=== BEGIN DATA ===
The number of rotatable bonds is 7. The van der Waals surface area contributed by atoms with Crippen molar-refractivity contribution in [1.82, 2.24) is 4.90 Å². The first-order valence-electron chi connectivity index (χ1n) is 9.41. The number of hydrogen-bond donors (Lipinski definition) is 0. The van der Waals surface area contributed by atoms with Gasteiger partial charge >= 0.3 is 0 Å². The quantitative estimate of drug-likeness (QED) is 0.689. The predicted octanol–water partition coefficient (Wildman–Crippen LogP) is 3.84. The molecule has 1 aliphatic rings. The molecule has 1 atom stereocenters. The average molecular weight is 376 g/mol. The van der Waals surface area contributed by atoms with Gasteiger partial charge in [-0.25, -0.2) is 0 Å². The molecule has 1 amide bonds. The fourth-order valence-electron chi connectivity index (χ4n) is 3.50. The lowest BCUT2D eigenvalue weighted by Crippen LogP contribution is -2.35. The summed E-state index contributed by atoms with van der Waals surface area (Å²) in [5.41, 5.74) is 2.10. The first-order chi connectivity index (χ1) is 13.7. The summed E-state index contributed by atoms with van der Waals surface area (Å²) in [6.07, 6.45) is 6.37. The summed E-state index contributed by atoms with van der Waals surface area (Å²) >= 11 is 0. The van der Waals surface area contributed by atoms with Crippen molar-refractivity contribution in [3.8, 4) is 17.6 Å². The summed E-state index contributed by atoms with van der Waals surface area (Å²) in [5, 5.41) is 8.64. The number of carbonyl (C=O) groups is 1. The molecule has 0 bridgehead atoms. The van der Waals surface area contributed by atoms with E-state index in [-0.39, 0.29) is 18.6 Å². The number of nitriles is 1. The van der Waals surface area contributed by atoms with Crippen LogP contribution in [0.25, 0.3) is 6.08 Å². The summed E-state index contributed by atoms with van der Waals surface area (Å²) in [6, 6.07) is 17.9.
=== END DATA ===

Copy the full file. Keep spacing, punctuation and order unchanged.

The number of rotatable bonds is 7. The van der Waals surface area contributed by atoms with Crippen molar-refractivity contribution in [1.82, 2.24) is 4.90 Å². The first-order valence-electron chi connectivity index (χ1n) is 9.41. The number of hydrogen-bond donors (Lipinski definition) is 0. The van der Waals surface area contributed by atoms with Gasteiger partial charge >= 0.3 is 0 Å². The quantitative estimate of drug-likeness (QED) is 0.689. The predicted octanol–water partition coefficient (Wildman–Crippen LogP) is 3.84. The molecule has 1 aliphatic rings. The molecule has 1 atom stereocenters. The average molecular weight is 376 g/mol. The van der Waals surface area contributed by atoms with Gasteiger partial charge in [-0.25, -0.2) is 0 Å². The molecule has 1 amide bonds. The fourth-order valence-electron chi connectivity index (χ4n) is 3.50. The lowest BCUT2D eigenvalue weighted by Crippen LogP contribution is -2.35. The summed E-state index contributed by atoms with van der Waals surface area (Å²) in [5.41, 5.74) is 2.10. The first-order chi connectivity index (χ1) is 13.7. The summed E-state index contributed by atoms with van der Waals surface area (Å²) in [6.07, 6.45) is 6.37. The summed E-state index contributed by atoms with van der Waals surface area (Å²) >= 11 is 0. The van der Waals surface area contributed by atoms with Crippen molar-refractivity contribution in [3.8, 4) is 17.6 Å². The summed E-state index contributed by atoms with van der Waals surface area (Å²) in [5, 5.41) is 8.64. The number of carbonyl (C=O) groups is 1. The molecule has 0 bridgehead atoms. The van der Waals surface area contributed by atoms with E-state index in [-0.39, 0.29) is 18.6 Å². The number of nitriles is 1. The van der Waals surface area contributed by atoms with Crippen LogP contribution in [0.25, 0.3) is 6.08 Å². The summed E-state index contributed by atoms with van der Waals surface area (Å²) in [6, 6.07) is 17.9.